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Economists and other practitioners are sometimes interested
in extracting the global trends and business cycles of a time series,
free from the effect of known seasonality. Small movements in the
trend can be masked by a *seasonal component*,
a trend with fixed and known periodicity (e.g., monthly or quarterly).
The presence of seasonality can make it difficult to compare relative
changes in two or more series.

Seasonal adjustment is the process of removing a nuisance periodic
component. The result of a seasonal adjustment is a *deseasonalized* time
series. Deseasonalized data is useful for exploring the trend and
any remaining irregular component. Because information is lost during
the seasonal adjustment process, you should retain the original data
for future modeling purposes.

Consider decomposing a time series, *y _{t}*,
into three components:

Trend component,

*T*_{t}Seasonal component,

*S*with known periodicity_{t}*s*Irregular (stationary) stochastic component,

*I*_{t}

The most common decompositions are additive, multiplicative, and log-additive.

To seasonally adjust a time series, first obtain an estimate of the seasonal component, . The estimate should be constrained to fluctuate around zero (at least approximately) for additive models, and around one, approximately, for multiplicative models. These constraints allow the seasonal component to be identifiable from the trend component.

Given , the deseasonalized series is calculated by subtracting (or dividing by) the estimated seasonal component, depending on the assumed decomposition.

For an additive decomposition, the deseasonalized series is given by

For a multiplicative decomposition, the deseasonalized series is given by

To best estimate the seasonal component of a series, you should first estimate and remove the trend component. Conversely, to best estimate the trend component, you should first estimate and remove the seasonal component. Thus, seasonal adjustment is typically performed as an iterative process. The following steps for seasonal adjustment are resemble those used within the X-12-ARIMA seasonal adjustment program of the U.S. Census Bureau [1].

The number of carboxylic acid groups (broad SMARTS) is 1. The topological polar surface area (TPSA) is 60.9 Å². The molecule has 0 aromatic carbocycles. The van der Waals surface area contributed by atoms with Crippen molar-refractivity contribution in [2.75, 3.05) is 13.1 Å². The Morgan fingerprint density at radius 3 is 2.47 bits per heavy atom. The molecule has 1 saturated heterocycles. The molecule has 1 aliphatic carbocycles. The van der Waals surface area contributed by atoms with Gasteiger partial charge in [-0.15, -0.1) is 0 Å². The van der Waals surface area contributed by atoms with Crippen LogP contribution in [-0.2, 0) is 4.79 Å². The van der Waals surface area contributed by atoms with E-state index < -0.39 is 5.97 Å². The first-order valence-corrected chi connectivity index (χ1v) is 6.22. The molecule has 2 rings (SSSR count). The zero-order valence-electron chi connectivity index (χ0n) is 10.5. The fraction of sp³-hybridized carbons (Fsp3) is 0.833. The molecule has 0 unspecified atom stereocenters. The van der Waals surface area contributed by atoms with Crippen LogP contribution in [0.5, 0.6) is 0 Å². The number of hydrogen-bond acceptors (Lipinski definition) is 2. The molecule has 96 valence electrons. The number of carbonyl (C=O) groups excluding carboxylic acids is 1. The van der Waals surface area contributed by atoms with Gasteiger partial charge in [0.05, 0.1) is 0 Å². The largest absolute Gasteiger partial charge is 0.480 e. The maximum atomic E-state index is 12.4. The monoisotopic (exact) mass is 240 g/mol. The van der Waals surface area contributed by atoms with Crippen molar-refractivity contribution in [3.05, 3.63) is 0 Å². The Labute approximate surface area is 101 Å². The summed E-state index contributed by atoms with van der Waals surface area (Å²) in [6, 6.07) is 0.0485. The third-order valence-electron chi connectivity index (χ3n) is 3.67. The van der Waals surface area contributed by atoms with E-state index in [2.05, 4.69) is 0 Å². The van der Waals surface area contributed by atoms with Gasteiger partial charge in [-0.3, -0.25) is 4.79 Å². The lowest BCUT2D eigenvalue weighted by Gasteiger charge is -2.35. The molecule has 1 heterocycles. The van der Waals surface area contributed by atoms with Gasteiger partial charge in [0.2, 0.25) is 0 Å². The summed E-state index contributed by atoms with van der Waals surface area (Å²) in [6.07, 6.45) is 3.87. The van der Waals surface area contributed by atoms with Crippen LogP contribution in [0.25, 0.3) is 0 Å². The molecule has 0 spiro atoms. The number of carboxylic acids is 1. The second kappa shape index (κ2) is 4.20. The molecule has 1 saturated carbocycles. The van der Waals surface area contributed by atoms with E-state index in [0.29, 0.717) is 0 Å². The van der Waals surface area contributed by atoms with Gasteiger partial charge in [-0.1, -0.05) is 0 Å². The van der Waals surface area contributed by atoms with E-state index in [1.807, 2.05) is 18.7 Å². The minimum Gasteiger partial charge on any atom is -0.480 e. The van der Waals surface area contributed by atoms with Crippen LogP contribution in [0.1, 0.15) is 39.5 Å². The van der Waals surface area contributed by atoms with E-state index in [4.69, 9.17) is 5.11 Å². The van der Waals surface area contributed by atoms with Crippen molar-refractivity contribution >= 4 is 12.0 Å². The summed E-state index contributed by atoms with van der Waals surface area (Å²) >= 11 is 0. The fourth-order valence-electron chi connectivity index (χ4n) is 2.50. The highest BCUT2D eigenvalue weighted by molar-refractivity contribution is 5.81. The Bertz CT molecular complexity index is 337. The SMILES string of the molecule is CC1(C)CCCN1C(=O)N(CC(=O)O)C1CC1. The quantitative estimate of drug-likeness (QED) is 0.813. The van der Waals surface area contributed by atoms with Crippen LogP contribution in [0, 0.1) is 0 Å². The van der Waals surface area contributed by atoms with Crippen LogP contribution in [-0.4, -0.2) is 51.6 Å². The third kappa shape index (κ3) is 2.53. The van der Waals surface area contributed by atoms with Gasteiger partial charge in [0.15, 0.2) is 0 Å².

Obtain a first estimate of the trend component, using a moving average or parametric trend estimate.

Detrend the original series. For an additive decomposition, calculate . For a multiplicative decomposition, calculate .

Apply a seasonal filter to the detrended series, , to obtain an estimate of the seasonal component, . Center the estimate to fluctuate around zero or one, depending on the chosen decomposition. Use an

*S*_{3×3}seasonal filter if you have adequate data, or a stable seasonal filter otherwise.Deseasonalize the original series. For an additive decomposition, calculate . For a multiplicative decomposition, calculate .

Obtain a second estimate of the trend component, , using the deseasonalized series Consider using a Henderson filter [1], with asymmetric weights at the ends of the series.

Detrend the original series again. For an additive decomposition, calculate . For a multiplicative decomposition, calculate .

Apply a seasonal filter to the detrended series, , to obtain an estimate of the seasonal component, . Consider using an

*S*_{3×5}seasonal filter if you have adequate data, or a stable seasonal filter otherwise.Deseasonalize the original series. For an additive decomposition, calculate . For a multiplicative decomposition, calculate This is the final deseasonalized series.

[1] Findley, D. F., B. C. Monsell, W. R. Bell,
M. C. Otto, and B.-C. Chen. "New Capabilities and Methods of
the X-12-ARIMA Seasonal-Adjustment Program." *Journal
of Business & Economic Statistics*. Vol. 16, Number
2, 1998, pp. 127–152.

- Moving Average Trend Estimation
- Seasonal Adjustment Using a Stable Seasonal Filter
- Seasonal Adjustment Using S(n,m) Seasonal Filters
- Parametric Trend Estimation

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